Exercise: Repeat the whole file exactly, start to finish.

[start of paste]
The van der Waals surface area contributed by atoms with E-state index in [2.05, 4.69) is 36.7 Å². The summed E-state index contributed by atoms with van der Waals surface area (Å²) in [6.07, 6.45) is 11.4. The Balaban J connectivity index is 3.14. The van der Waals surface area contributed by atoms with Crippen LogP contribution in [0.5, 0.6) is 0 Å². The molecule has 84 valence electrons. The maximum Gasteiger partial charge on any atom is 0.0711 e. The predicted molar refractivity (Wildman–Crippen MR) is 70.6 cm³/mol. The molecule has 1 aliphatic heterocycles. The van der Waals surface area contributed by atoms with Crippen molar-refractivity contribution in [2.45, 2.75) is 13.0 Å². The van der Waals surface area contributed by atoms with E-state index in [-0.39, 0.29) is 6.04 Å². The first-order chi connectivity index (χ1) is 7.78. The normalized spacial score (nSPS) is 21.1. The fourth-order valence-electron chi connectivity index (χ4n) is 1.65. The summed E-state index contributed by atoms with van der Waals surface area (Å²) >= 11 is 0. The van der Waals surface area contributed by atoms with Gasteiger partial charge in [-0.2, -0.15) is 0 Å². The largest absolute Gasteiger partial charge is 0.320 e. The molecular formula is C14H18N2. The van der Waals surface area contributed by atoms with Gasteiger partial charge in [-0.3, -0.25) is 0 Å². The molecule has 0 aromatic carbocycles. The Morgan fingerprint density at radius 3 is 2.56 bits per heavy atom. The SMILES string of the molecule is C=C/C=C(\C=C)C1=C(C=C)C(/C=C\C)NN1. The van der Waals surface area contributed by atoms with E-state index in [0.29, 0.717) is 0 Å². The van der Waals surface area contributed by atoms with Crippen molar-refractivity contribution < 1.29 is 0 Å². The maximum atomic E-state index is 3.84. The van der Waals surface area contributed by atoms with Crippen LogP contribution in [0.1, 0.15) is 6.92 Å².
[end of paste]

The van der Waals surface area contributed by atoms with E-state index in [2.05, 4.69) is 36.7 Å². The summed E-state index contributed by atoms with van der Waals surface area (Å²) in [6.07, 6.45) is 11.4. The Balaban J connectivity index is 3.14. The van der Waals surface area contributed by atoms with Crippen LogP contribution in [0.5, 0.6) is 0 Å². The molecule has 84 valence electrons. The maximum Gasteiger partial charge on any atom is 0.0711 e. The predicted molar refractivity (Wildman–Crippen MR) is 70.6 cm³/mol. The molecule has 1 aliphatic heterocycles. The van der Waals surface area contributed by atoms with Crippen molar-refractivity contribution in [2.45, 2.75) is 13.0 Å². The van der Waals surface area contributed by atoms with E-state index in [-0.39, 0.29) is 6.04 Å². The first-order chi connectivity index (χ1) is 7.78. The normalized spacial score (nSPS) is 21.1. The fourth-order valence-electron chi connectivity index (χ4n) is 1.65. The summed E-state index contributed by atoms with van der Waals surface area (Å²) >= 11 is 0. The van der Waals surface area contributed by atoms with Gasteiger partial charge in [-0.2, -0.15) is 0 Å². The largest absolute Gasteiger partial charge is 0.320 e. The molecular formula is C14H18N2. The van der Waals surface area contributed by atoms with Gasteiger partial charge in [-0.3, -0.25) is 0 Å². The molecule has 0 aromatic carbocycles. The Morgan fingerprint density at radius 3 is 2.56 bits per heavy atom. The SMILES string of the molecule is C=C/C=C(\C=C)C1=C(C=C)C(/C=C\C)NN1. The van der Waals surface area contributed by atoms with E-state index in [0.29, 0.717) is 0 Å². The van der Waals surface area contributed by atoms with Crippen molar-refractivity contribution < 1.29 is 0 Å². The maximum atomic E-state index is 3.84. The van der Waals surface area contributed by atoms with Crippen LogP contribution in [0.1, 0.15) is 6.92 Å².